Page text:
Gannett (NYSE: GCI) has hired ShortTail Media co-cofounder and ex-CNN.com exec David Payne as its new chief digital officer, succeeding the first person to hold that title, Chris Saridakis, who departed last year. The hiring comes as Gannett’s digital revenues have continued to surge — its digital business has grown 44 percent in the last two years, with revenue of almost $1 billion, makes up 18 percent of Gannett’s total revenue — and thus, become much more central part of its company-wide focus.
Gannett has been in the process of rebranding itself as a more digital-centric company and not just a traditional newspaper publisher and broadcaster. The announcement also comes two days after Gannett tapped former NBC Universal (NSDQ: CMCSA) executive Maryam Banikarim as its first CMO.
Given the rise of online video advertising, Payne appears to be a very sensible hire. He helped start video ad tech firm ShortTail Media in 2008 and has served as the company’s president and CEO. Before that, he was SVP/GM of CNN.com, which produced and distributed all of CNN’s digital services, including CNN.com, CNN Mobile, CNN.com Live, and CNN Video on Demand.
At the same time Payne moves over to Gannett, he has also sold Shorttail to AdGent. Terms of the deal weren’t disclosed.
Apart from the two new hires this week, Pointroll CEO Jason Tafler also just finished his last day at the Gannett rich media subsidiary before taking on the chief digital officer role at Canada’s Rogers Media. Tafler, who succeeded Saridakis as the head of Pointroll three years ago, was replaced by SVP of sales Robert Gatto.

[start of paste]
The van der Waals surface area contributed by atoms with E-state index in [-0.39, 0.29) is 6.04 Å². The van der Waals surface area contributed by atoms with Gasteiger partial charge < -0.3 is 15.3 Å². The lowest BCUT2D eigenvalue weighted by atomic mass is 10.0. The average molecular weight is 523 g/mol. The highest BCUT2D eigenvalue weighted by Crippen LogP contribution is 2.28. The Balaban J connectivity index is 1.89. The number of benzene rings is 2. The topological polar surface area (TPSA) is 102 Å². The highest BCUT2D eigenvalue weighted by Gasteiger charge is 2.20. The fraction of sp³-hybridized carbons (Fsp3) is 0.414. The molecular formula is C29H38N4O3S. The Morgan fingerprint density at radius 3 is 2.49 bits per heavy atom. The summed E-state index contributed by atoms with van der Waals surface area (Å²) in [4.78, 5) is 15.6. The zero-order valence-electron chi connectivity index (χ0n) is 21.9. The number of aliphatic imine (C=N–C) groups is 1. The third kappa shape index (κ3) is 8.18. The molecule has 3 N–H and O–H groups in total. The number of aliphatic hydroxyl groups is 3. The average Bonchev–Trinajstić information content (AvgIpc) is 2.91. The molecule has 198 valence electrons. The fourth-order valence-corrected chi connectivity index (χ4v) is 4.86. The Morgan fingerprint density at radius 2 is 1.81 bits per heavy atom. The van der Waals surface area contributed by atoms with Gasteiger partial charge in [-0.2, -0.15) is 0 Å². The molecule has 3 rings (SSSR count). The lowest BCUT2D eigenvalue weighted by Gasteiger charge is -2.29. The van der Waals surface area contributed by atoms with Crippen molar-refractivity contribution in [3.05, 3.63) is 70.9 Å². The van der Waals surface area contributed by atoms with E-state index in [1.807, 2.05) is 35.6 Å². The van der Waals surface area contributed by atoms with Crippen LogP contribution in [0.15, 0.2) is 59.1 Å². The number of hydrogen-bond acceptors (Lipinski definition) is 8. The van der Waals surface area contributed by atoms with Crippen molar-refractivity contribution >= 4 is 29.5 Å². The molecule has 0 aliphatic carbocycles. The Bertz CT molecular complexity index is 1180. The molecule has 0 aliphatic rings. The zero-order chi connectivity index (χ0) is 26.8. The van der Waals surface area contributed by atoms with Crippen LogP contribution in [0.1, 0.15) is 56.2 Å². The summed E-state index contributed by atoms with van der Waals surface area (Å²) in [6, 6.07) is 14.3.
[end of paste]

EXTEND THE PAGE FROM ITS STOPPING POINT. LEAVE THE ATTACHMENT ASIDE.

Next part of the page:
The recent additions — from the new logo on to the new hires — reflects both the improvement in Gannett’s financial situation and the aggressive approach CEO Craig Dubow has taken toward shifting the company’s focus to digital, especially in the mobile and local areas. Like most major media companies, the print side of the business continues to struggle against industrywide declines, while digital has been a particular growth driver, even during the downturn.
Over the past year, Gannett has pursued a number of digital efforts, including experimenting of paywalls at three of its community newspapers, debated whether to charge for its popular USA Today iPad app (early plans were put on indefinite hold as ad inventory on the device continued to sell out, surpassing initial expectations), and it has worked on setting up local integrated marketing units across the country that leverage its expansive footprint, while carving out a separate business from the traditional newspaper/broadcast ad sales.
Sources had previously told paidContent that Gannett had been looking both internally and externally to find a successor for Saridakis, who left the company to become GSI Commerce’s (Nasdaq: GSIC) Marketing Services unit last April.